Trump on BLM Protesters: ‘Can’t You Just Shoot Them?’

Trump’s former defense secretary says he asked if racial justice protests could be stopped by shooting protesters “in the legs or something.”
U.S. President Donald Trump speaks during a meeting in the Oval Office Friday, Sept. 4, 2020. (Anna Moneymaker/The New York Times/Bloomberg via Getty Images)

Former President Donald Trump asked then-Secretary of Defense Mark Esper if protests near the White House following the murder of George Floyd could be stopped by shooting protesters, according to Axios

Esper, who made the revelation in a book set to be released next week, said that Trump was “red-faced” and “complaining loudly about the protests under way.” Trump, according to Esper, asked: “Can’t you just shoot them? Just shoot them in the legs or something?”


“The good news — this wasn’t a difficult decision,” Esper wrote, according to Axios. “The bad news — I had to figure out a way to walk Trump back without creating the mess I was trying to avoid.”

On June 1, 2020, the National Guard, U.S. Park Police, and local police used tear gas and rubber bullets to clear protesters out of Lafayette Park. Esper later told a House panel that he didn’t know who issued the order to tear-gas protesters; though it was initially reported that the protesters were cleared out so Trump could stage a photo op at a church, an Interior Department Inspector General’s report last year concluded that the protesters were cleared out in order to put up a fence around the park.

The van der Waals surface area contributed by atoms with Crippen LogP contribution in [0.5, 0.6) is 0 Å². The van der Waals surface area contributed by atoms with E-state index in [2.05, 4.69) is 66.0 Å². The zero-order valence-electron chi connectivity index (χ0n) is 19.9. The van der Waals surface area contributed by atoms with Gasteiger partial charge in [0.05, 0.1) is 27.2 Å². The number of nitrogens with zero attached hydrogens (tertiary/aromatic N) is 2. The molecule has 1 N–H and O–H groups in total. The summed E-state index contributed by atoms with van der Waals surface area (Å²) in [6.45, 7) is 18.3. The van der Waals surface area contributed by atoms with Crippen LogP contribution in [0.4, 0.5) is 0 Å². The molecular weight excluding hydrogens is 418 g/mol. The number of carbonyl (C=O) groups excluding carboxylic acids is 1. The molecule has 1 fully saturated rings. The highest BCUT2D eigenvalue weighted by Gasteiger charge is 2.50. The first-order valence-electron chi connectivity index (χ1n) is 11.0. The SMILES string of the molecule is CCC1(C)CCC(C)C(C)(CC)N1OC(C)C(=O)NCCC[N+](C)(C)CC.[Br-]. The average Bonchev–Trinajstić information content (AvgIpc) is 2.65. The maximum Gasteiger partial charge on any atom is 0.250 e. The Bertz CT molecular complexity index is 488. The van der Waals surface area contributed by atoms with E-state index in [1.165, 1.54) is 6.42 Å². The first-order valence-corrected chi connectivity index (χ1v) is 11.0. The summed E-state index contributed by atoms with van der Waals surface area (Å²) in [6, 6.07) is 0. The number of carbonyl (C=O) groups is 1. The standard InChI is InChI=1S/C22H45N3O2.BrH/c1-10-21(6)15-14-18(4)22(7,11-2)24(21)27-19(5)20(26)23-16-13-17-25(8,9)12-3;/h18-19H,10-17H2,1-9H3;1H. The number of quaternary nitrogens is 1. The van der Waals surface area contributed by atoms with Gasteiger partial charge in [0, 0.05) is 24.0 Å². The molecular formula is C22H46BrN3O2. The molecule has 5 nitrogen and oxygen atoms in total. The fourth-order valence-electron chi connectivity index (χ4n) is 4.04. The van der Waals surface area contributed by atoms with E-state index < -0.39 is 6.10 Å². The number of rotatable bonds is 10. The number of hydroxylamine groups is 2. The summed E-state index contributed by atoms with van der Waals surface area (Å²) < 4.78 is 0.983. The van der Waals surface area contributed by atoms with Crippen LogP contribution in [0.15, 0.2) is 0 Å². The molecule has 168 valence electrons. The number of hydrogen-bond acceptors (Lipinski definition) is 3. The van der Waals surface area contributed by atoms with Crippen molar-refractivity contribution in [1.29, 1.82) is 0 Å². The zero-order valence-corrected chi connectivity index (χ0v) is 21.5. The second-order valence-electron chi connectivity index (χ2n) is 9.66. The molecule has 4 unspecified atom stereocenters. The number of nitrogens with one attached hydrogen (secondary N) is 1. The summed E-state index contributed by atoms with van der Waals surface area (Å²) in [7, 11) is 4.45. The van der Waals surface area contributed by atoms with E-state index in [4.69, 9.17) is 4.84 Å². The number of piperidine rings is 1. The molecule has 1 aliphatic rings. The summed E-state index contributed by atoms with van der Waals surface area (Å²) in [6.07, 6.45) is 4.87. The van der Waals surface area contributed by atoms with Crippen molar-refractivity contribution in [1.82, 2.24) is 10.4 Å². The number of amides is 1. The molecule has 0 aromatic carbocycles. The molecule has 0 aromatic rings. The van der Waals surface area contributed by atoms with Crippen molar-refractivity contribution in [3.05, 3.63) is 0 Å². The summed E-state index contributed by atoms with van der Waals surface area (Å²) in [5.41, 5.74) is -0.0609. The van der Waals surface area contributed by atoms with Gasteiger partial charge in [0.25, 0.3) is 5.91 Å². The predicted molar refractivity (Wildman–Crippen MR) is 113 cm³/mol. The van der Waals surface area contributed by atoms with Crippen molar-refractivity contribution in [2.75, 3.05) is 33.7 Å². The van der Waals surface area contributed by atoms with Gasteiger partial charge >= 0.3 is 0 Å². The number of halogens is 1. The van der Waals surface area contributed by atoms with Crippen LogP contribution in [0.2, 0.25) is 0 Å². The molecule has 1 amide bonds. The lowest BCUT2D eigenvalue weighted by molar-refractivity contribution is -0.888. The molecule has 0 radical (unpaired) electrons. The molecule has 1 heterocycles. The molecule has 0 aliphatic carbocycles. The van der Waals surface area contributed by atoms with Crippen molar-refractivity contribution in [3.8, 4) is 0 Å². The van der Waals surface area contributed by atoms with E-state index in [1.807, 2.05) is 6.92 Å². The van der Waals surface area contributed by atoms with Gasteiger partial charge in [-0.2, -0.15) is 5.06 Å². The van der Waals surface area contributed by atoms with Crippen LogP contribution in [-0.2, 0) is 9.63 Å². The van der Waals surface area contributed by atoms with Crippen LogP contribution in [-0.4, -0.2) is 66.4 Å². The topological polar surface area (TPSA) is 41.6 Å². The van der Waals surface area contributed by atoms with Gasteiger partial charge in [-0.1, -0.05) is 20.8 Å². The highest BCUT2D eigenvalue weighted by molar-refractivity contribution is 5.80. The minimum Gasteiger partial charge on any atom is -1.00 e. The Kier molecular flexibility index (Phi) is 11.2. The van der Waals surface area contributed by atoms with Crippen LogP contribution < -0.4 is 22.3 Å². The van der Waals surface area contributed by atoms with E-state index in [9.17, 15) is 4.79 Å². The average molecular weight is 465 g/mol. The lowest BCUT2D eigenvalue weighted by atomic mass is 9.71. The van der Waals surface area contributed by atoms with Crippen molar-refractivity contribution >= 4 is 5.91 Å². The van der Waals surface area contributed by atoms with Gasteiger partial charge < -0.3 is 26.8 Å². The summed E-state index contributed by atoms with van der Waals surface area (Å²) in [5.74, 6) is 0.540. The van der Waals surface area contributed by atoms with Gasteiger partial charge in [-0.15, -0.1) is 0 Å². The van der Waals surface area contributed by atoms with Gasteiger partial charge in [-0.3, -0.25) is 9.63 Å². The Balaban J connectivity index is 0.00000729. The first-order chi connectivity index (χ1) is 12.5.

Esper publicly opposed Trump invoking the Insurrection Act to stop the protests, saying at the time that “the option to use active-duty forces in a law enforcement role should only be used as a matter of last resort, and only in the most urgent and dire situations. We are not in one of those situations now.” 

Trump considered firing Esper at the time, according to the Wall Street Journal, but he decided to keep him; Trump later “terminated” Esper after losing the 2020 election, which he still insists he won. 

Esper’s book was reviewed by nearly three-dozen high-ranking officials—including other Cabinet secretaries and people from the Pentagon—before it was cleared for release, according to Axios. Esper initially sued the Pentagon over classification but pulled the lawsuit earlier this year after the Defense Department dropped its objection to the “overwhelming majority” of the content in Esper’s book, Esper’s lawyer told the AP in February

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